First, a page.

I supposed he could have his old nest back. It was still in the corner. I don’t know why I hadn’t soaked it in bleach. My son looked a bit huffy about the arrangement, but once he’d padded around a bit he settled down and even seemed quite content.

I watched him as I sat the kitchen table, among the shrapnel of my useless prisms. The sun shone indifferently through the curtains, even though it was very late. When I looked into his eyes I wanted to change the future.


6.

According to my father, we had become far too optimistic for death. These days, it always came as a shock. Death was . . . inappropriate. What we needed was a vigorous little plague.

“When a plague kills,” he would begin, narrowing his eyes and smiling the same smile he deployed when confronted by large meals. “When a plague kills, it’s the law.”

But if he were to stuff me in the microwave, apparently, that would be an act of violence: against the law. That’s what we had confused.

“A muscular pestilence would set everybody straight. Something democratic. Thorough. Kings and paupers, you understand me.”

My father usually wore a tatty jumper over some cheap shirt. His trousers never fit his waist, let alone matched his shoes: a pair of polyester loafers. It’s not that he was deliberately slovenly or disdainful of fashion. He just didn’t see his clothes; they never appeared to him as objects to be appreciated. He didn’t have that filter.

Long after he left, it came to me that I’d rebelled against my father’s shabby wardrobe. I chose a clean-lined style: the blank of a lab coat. I’m proud I made the decision, but I often wonder if that particular blindness of his wasn’t more advantage than affliction. He was, after all, spared the greeble crisis.


7.

There’s a moral to all this.


8.

Charge your children rent. They’ll take advantage otherwise.

My son took afternoon-long baths. He kept them hot by taking the plug out and running the tap at full blast. He said creating the equilibrium was important to the experience. And more hygienic. Much more appealing than sitting around in a congealing tub of your own filth.

The water bills were skyrocketing, but I was inclined to agree. Quite dirty, my son.

The problem, he explained without my asking, were the deep folds lining his flank. They trapped matter. They were horny and inflexible. Great strata of grime built up in an instant.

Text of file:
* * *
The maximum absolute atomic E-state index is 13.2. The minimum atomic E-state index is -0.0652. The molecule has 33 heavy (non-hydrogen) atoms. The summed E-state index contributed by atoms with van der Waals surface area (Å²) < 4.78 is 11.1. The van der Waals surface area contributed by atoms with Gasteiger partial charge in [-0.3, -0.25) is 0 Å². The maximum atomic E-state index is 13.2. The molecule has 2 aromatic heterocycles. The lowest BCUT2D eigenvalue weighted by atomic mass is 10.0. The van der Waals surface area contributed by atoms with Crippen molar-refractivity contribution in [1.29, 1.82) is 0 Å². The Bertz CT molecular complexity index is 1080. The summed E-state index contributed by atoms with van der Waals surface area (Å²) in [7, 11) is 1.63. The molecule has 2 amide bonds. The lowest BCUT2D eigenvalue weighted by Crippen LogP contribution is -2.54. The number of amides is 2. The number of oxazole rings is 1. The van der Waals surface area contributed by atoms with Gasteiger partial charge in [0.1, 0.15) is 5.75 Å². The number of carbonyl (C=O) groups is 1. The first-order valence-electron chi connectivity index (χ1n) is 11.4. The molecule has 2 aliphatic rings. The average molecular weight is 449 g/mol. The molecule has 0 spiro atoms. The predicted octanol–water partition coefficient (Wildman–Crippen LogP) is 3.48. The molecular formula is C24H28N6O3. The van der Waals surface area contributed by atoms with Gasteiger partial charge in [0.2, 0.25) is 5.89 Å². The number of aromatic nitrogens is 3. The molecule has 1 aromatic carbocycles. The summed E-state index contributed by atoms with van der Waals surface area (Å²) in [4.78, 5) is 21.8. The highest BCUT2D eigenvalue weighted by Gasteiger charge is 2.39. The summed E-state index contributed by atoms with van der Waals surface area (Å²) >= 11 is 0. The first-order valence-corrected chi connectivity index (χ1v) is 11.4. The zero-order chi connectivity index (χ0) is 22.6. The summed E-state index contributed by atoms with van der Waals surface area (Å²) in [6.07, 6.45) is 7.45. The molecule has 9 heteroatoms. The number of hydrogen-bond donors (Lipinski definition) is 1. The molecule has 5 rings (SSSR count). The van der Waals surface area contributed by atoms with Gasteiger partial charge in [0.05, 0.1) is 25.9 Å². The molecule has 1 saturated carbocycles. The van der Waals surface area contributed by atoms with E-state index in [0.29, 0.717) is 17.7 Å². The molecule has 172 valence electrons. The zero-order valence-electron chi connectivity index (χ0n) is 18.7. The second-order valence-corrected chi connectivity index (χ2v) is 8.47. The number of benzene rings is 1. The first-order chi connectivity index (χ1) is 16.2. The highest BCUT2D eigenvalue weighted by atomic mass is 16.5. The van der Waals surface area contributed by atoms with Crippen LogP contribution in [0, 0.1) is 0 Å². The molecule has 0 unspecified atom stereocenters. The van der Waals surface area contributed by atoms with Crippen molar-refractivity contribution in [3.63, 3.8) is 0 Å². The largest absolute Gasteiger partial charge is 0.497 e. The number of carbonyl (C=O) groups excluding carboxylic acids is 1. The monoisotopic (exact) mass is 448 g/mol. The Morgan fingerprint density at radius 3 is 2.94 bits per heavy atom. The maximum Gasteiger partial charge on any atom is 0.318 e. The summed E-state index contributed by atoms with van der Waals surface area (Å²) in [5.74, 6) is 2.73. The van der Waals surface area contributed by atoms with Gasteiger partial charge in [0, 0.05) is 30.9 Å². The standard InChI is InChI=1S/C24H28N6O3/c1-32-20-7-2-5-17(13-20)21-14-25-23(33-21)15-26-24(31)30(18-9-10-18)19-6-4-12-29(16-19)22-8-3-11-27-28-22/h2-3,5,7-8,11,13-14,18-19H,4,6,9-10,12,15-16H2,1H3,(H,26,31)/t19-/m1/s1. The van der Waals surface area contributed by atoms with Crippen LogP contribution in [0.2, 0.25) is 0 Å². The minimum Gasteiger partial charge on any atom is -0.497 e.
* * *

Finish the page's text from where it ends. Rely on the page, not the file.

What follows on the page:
“I am essentially semi-aquatic,” he complained once, as he lounged in the tub. “But I don’t see any other solution.”

“I think I have a carpet-beater somewhere,” I said, hopefully.

His baths were becoming an issue. The earth around the outdoor drain had liquefied to a depth of six feet. Subsidence was inevitable. A great crack jabbered across the kitchen wall.

“Any more smart ideas?” roared my son.

“Yeah!” I yelled over my shoulder as I retreated downstairs, taking them three at a time. “Get a job!”

A little joke we had. The joke was I paid for everything and he took afternoon-long baths, ate all my food, and destroyed the house.


9.

There comes a time in every researcher’s life when he realizes the baton has been passed. No longer a member of the vanguard, his task is to transition with grace to the role of elder statesman. Collect pupils. Use the platform responsibly. Secure his legacy.

“Do you think I’m at that stage yet?” I asked my son one afternoon.

He was lying motionless on the couch.

“I have been researching non-stop for decades now. I’m worn out. Hang on, why aren’t you in the tub?”

“Full of greebles,” he answered, without redirecting his gaze from a vase of daffodils on the bookshelf.

He was sprawled over my last unsoiled throw. I made a funny little noise.

“Don’t worry,” he said, his eyes on the vase. “I’ve been clean for months, I just liked watching the water spiral.”

He extended a wing for inspection. I complimented him and ran the smooth white filaments between forefinger and thumb, as one tests cloth. Extraordinarily clean.

“So, about the water damage—”

“About your professional status,” said my son. “It’s not that you’re not old enough, it’s just . . . look, I’m not exactly sure what you want secured?” Perched now on the cabinet, he chewed on the daffodils and twirled a hoof in contemplation. “Um, no offense . . .” he swallowed. “. . . But what exactly have you amassed?”

I was indignant.

“Well, this house for starters . . .”

“Bit trashed.”

“. . . There’s all my equipment . . .”

“Bit obsolete.”

“. . . And then there’s you!”

“I’m lazy and useless. A crushing failure. You must know that by now.”

I told him he wasn’t a failure, and I meant it. I scratched the top of his head, where the skin was so thin you could see the skull. He smiled, but I wasn’t convinced.

“Truly you’re not,” I continued. “And I’m forgetting my legacy’s chief pillar. My research.”

My son snorted. “Right. How’s that going?”

I told him to see for himself, and presented him with another of my little tests. Which of these four is the odd one out?

A) The Ruby Grapefruit

Which is a commercial citrus variant, most likely a hybrid of the Barbados sweet orange and the pomelo. First patented in 1929.